After removing the extra-large new trackpad from the body of the laptop, iFixit gets a better look at the MacBook’s battery. Rated for 54.5 watt hours, the 13-inch MacBook might include less battery life than last year’s generation, but it does come in above the Touch Bar MacBook Pro model, which clocks in at 49.2 watt hours. In a recent performance comparison provided by Geekbench, the new 13-inch MacBook Pro sans Touch Bar’s 15-watt chip was proven to be more energy efficient than the 28-watt chip in last year’s entry-level model.
A new spring mechanism is discovered housed next to the MacBook Pro’s hinge protector, which “rolls a flat cable up when the display is closed, and unravels when the display opens.” This not only seems to make it easier to close the lid of the MacBook, but suggests the overall lighter body of the MacBook Pro needed extra help and couldn’t “rely on gravity to close nicely as much as previous models have.”
One of the last points iFixit focuses on is the updated Butterfly 2.0 keys on the MacBook Pro’s keyboard. Comparing it with the 2015 MacBook, iFixit describes the new MacBook Pro’s keys as “a little taller at the edges,” so it’s slightly easier to find each key with your fingers without looking directly at the board. The dome switches hiding under each key also appear to have more heft than the 2015 MacBook’s, further supporting the overall better feel and increased travel on the MacBook Pro.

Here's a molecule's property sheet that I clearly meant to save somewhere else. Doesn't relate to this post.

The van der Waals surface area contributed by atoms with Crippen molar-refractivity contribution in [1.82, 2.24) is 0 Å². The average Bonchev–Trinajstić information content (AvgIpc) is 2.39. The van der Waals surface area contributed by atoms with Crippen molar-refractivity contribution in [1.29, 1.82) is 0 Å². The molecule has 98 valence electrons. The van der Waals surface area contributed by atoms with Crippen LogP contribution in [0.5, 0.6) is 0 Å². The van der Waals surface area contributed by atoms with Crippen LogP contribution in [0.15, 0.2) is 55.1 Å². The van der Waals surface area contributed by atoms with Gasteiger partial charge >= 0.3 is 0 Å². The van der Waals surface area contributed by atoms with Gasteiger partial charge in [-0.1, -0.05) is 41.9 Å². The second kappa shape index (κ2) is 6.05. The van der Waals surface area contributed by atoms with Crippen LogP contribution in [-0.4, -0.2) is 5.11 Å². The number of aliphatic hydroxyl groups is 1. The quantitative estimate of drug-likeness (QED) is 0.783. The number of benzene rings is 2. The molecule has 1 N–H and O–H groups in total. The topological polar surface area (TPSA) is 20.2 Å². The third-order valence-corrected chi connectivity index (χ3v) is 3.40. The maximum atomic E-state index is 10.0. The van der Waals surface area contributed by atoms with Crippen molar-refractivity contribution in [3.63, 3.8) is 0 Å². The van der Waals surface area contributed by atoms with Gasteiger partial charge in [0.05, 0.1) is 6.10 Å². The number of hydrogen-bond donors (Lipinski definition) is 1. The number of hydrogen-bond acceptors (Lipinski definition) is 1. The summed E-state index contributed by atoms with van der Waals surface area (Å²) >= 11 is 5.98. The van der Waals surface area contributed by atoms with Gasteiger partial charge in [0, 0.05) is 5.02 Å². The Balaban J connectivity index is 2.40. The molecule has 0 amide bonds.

iFixit also looked at the MacBook’s removable SSD, powered by SanDisk 64GB NAND flash memory and Apple’s custom SSD controller. Then, the site dove into the logic board to hunt for the “advanced thermal architecture” described in the MacBook’s press release. The board appeared mostly the same as previous MacBooks, with Apple’s new architecture apparently describing the “relocation of the heat sink screws to the backside of the logic board.”
Other interesting tidbits from the teardown include the MacBook Pro’s fans, and the single modular unit taped to the bottom of the notebook’s fan, which houses the 3.5mm headphone port. Its location, and Apple’s removal of the same port on the iPhone 7, means it “could easily be dropped in favor of a Lightning or USB-C connector” in future MacBook Pro generations. Ultimately, iFixit gave the 13-inch MacBook Pro without a Touch Bar a repairability score of 2, with a 10 being the easiest to repair.
Check out the full teardown on iFixit’s website.